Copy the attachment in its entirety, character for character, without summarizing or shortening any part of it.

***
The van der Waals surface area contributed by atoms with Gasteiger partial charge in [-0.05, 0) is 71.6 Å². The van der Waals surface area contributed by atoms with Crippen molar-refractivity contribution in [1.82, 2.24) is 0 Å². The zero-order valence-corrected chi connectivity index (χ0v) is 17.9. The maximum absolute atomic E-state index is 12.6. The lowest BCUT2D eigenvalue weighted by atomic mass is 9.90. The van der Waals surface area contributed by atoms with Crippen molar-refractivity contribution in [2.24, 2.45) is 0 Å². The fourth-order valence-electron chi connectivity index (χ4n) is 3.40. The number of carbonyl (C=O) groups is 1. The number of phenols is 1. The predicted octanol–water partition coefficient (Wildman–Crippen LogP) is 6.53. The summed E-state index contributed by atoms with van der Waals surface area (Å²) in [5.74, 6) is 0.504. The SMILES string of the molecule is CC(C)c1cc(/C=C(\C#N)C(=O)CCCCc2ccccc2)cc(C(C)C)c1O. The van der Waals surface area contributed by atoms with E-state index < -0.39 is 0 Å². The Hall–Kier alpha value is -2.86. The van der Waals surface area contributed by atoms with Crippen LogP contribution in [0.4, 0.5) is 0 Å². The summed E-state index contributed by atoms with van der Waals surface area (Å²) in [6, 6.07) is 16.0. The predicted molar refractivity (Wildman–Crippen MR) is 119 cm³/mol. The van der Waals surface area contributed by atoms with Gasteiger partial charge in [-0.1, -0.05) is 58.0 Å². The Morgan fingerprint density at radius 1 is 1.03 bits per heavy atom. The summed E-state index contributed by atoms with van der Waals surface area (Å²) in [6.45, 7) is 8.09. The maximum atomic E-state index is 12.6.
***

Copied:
The van der Waals surface area contributed by atoms with Gasteiger partial charge in [-0.05, 0) is 71.6 Å². The van der Waals surface area contributed by atoms with Crippen molar-refractivity contribution in [1.82, 2.24) is 0 Å². The zero-order valence-corrected chi connectivity index (χ0v) is 17.9. The maximum absolute atomic E-state index is 12.6. The lowest BCUT2D eigenvalue weighted by atomic mass is 9.90. The van der Waals surface area contributed by atoms with Crippen molar-refractivity contribution in [2.24, 2.45) is 0 Å². The fourth-order valence-electron chi connectivity index (χ4n) is 3.40. The number of carbonyl (C=O) groups is 1. The number of phenols is 1. The predicted octanol–water partition coefficient (Wildman–Crippen LogP) is 6.53. The summed E-state index contributed by atoms with van der Waals surface area (Å²) in [5.74, 6) is 0.504. The SMILES string of the molecule is CC(C)c1cc(/C=C(\C#N)C(=O)CCCCc2ccccc2)cc(C(C)C)c1O. The van der Waals surface area contributed by atoms with E-state index < -0.39 is 0 Å². The Hall–Kier alpha value is -2.86. The van der Waals surface area contributed by atoms with Crippen LogP contribution in [0.4, 0.5) is 0 Å². The summed E-state index contributed by atoms with van der Waals surface area (Å²) in [6, 6.07) is 16.0. The predicted molar refractivity (Wildman–Crippen MR) is 119 cm³/mol. The van der Waals surface area contributed by atoms with Gasteiger partial charge in [-0.1, -0.05) is 58.0 Å². The Morgan fingerprint density at radius 1 is 1.03 bits per heavy atom. The summed E-state index contributed by atoms with van der Waals surface area (Å²) in [6.45, 7) is 8.09. The maximum atomic E-state index is 12.6.